In another matter, the great SS Ray was arguing his matter before the Court and apparently he was out of sail for a while. His instructing counsel was briefing him while the tall counsel kept on pulling his Senior’s long sleeves. (Believed to be his habit in moments of anxiety).The Court, losing its patience, asked “What are you doing Mr. Ray?”

Quick came the reply, “Trying to make both ends meet My Lords”.


Sudden bursts of laughter spread in the Court room completely changing both the mood of the Court and the Courtroom while Sen resumed control over his arguments.


Another legend, Mr.Ashok Sen. His legacy is equally amazing, if not more. Sen’s rare acclaim, among others, is being part of the Nehru Cabinet and continue till Rajiv Gandhi’s  until he resigned in 1987 after his party's debacle in state elections in West Bengal.

Barrister Sen was believed to be so sought after that there are legends of him being auctioned at the airport. He would fly to the highest bidder’s destination.


There is also a tale of a young Calcutta Advocate who fixed up a conference with him in Delhi at 10 pm. His IA flight was delayed and he could reach Sen’s residence only at 12 midnight. He had to wait for his turn till 4 am. He was astonished to find Sen immaculately dressed at 9.30 am in the Supreme Court as if he had straight 8 hours sleep while the young Advoacte was having a tough time keeping his eyes open.


There is a tale of another solicitor evincing Sen’s Eidetic memory.

According to him, he once visited Sen for an opinion in a matter pending before the High Court. He was not in a position to afford his appearance and thus simply wanted his opinion on the issues involved and the proposed line of argument. Sen opined.


When the matter finally cane up to the Supreme Court around 5 years later, he went to Sen again, this time to brief him for appearance in the matter. Sen read the impugned order and remarked that two points which he had mentioned in so and so paragraphs of his opinion were not argued before the High Court and that according to him was the reason he believed they were before the Supreme Court.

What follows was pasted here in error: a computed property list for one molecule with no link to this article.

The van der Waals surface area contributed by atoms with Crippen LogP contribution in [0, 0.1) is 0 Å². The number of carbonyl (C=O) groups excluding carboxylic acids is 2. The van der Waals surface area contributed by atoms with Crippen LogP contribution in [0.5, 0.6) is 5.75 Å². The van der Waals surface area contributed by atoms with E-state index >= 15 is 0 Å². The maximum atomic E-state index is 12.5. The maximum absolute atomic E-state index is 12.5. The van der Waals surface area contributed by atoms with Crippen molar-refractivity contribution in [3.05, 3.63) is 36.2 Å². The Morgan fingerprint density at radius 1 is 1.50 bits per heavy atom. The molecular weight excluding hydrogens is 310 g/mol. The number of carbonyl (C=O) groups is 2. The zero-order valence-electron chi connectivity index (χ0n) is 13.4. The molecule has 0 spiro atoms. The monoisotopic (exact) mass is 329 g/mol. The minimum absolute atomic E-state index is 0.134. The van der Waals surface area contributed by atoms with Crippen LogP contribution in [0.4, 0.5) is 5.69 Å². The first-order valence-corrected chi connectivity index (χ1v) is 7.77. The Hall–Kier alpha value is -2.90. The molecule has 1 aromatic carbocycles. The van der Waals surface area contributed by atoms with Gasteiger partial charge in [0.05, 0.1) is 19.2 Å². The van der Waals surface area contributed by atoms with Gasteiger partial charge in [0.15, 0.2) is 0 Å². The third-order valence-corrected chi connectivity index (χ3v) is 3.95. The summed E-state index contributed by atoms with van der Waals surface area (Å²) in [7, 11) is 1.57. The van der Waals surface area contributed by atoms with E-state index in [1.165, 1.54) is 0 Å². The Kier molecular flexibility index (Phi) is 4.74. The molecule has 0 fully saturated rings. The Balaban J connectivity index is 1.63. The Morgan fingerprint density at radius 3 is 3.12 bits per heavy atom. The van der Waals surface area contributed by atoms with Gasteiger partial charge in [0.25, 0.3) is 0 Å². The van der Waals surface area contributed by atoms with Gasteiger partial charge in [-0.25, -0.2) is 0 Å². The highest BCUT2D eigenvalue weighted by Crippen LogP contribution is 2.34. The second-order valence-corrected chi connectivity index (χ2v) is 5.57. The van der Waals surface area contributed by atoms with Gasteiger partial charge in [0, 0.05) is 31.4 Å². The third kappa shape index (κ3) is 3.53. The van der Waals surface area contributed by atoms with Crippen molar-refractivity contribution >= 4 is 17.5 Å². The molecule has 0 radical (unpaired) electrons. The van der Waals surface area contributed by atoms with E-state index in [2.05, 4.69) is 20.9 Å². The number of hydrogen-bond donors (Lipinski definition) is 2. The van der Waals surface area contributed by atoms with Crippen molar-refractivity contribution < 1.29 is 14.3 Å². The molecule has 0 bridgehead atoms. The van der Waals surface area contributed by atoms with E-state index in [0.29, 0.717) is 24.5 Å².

The Solicitor, in all his confidence, believed that he had argued all the points identified by Sen but was dumbstruck when Sen’s trusted Clerk fished out the opinion rendered years ago and the identified paragraphs were the just as Sen had pointed out.


In his last few practicing years, Sen was brief by a Senior Colleague of mine who tells us a story of how they went to him because according to them the issue involved was res integra. Sen surprised them by saying that the issue was not res integra.. nd much to their disbelief, pulled out a commonwealth Court precedent of the Australian Supreme Court passed a few months resolving the exact same issue.He is known to have possessed the largest private law library.



Another colleague told a tale where Sen was at pains to convince the Court regarding the legislative intent behind certain a certain provision. After a lot of deliberation, the Judges asked Sen as to how could he be so confident regarding the interpretation and the legislative intent, when Sen is believed to have said “Cause My Lords, I was the one who drafted it”.



Many may say that this is nothing but nostalgia but sledging , personal attacks and most commonly among others , shouting down the opposition appears to be the order of the day in High Courts and the Supreme Court, is not unaffected by such decibel duels. The kind of gesture mentioned above from a senior member of the Bar to a junior is almost unheard of in today’s times.

 A friend of mine suggested a meter recording the decibel level in court so that Advocates exceeding the same in riotous passion could be promptly brought back to their civilized senses. Another one said that in that case, all we would hear continually is the meter and neither the Judge nor the Advocates.


All the above incidents are stories which have essentially travelled down the corridors and /or lighter moments shared by the legal luminaries with their juniors/client and the author is just passing them on conscious  about the possible inconsistencies and inaccuracies and wishes to be corrected where gone awry and pardoned for his pitfalls.